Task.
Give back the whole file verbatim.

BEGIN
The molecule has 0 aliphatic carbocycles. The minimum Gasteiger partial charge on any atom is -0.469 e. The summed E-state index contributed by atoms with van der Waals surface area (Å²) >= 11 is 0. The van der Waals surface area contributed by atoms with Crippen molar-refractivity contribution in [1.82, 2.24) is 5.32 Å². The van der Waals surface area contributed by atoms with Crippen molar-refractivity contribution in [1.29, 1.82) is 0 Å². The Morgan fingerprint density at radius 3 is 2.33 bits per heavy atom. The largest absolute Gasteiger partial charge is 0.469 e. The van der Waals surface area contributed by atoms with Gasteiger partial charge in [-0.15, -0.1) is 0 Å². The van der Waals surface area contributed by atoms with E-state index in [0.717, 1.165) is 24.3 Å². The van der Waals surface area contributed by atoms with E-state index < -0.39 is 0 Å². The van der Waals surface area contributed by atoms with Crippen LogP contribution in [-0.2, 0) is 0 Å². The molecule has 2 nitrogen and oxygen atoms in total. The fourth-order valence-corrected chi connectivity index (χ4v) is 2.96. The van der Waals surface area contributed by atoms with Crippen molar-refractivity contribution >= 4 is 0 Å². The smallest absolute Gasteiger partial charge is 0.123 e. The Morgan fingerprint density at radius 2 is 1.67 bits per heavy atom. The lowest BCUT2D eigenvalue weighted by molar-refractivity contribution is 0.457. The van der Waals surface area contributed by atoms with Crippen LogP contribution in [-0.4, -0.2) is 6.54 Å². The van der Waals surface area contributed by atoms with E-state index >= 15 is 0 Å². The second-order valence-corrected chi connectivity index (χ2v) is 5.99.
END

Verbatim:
The molecule has 0 aliphatic carbocycles. The minimum Gasteiger partial charge on any atom is -0.469 e. The summed E-state index contributed by atoms with van der Waals surface area (Å²) >= 11 is 0. The van der Waals surface area contributed by atoms with Crippen molar-refractivity contribution in [1.82, 2.24) is 5.32 Å². The van der Waals surface area contributed by atoms with Crippen molar-refractivity contribution in [1.29, 1.82) is 0 Å². The Morgan fingerprint density at radius 3 is 2.33 bits per heavy atom. The largest absolute Gasteiger partial charge is 0.469 e. The van der Waals surface area contributed by atoms with Gasteiger partial charge in [-0.15, -0.1) is 0 Å². The van der Waals surface area contributed by atoms with E-state index in [0.717, 1.165) is 24.3 Å². The van der Waals surface area contributed by atoms with E-state index < -0.39 is 0 Å². The van der Waals surface area contributed by atoms with Crippen LogP contribution in [-0.2, 0) is 0 Å². The molecule has 2 nitrogen and oxygen atoms in total. The fourth-order valence-corrected chi connectivity index (χ4v) is 2.96. The van der Waals surface area contributed by atoms with Crippen molar-refractivity contribution >= 4 is 0 Å². The smallest absolute Gasteiger partial charge is 0.123 e. The Morgan fingerprint density at radius 2 is 1.67 bits per heavy atom. The lowest BCUT2D eigenvalue weighted by molar-refractivity contribution is 0.457. The van der Waals surface area contributed by atoms with Crippen LogP contribution in [-0.4, -0.2) is 6.54 Å². The van der Waals surface area contributed by atoms with E-state index >= 15 is 0 Å². The second-order valence-corrected chi connectivity index (χ2v) is 5.99.